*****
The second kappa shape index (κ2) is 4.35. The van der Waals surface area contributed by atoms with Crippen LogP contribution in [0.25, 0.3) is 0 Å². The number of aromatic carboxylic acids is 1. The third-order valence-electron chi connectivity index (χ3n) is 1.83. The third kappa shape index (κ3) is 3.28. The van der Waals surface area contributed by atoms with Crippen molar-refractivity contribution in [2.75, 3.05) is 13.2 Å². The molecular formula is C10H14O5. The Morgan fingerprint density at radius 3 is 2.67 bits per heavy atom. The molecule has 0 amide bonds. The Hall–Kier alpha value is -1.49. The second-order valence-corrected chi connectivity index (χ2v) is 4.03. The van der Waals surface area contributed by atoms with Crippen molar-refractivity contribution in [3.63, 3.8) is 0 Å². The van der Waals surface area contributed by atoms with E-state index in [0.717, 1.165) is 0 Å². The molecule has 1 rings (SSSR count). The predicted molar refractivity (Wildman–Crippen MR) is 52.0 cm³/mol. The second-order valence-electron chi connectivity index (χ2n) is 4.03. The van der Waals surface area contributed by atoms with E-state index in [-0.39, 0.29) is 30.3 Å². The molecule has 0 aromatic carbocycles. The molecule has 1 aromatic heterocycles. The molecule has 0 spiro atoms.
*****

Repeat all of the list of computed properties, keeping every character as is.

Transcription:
The second kappa shape index (κ2) is 4.35. The van der Waals surface area contributed by atoms with Crippen LogP contribution in [0.25, 0.3) is 0 Å². The number of aromatic carboxylic acids is 1. The third-order valence-electron chi connectivity index (χ3n) is 1.83. The third kappa shape index (κ3) is 3.28. The van der Waals surface area contributed by atoms with Crippen molar-refractivity contribution in [2.75, 3.05) is 13.2 Å². The molecular formula is C10H14O5. The Morgan fingerprint density at radius 3 is 2.67 bits per heavy atom. The molecule has 0 amide bonds. The Hall–Kier alpha value is -1.49. The second-order valence-corrected chi connectivity index (χ2v) is 4.03. The van der Waals surface area contributed by atoms with Crippen molar-refractivity contribution in [3.63, 3.8) is 0 Å². The van der Waals surface area contributed by atoms with E-state index in [0.717, 1.165) is 0 Å². The molecule has 1 rings (SSSR count). The predicted molar refractivity (Wildman–Crippen MR) is 52.0 cm³/mol. The second-order valence-electron chi connectivity index (χ2n) is 4.03. The van der Waals surface area contributed by atoms with E-state index in [-0.39, 0.29) is 30.3 Å². The molecule has 0 aromatic carbocycles. The molecule has 1 aromatic heterocycles. The molecule has 0 spiro atoms.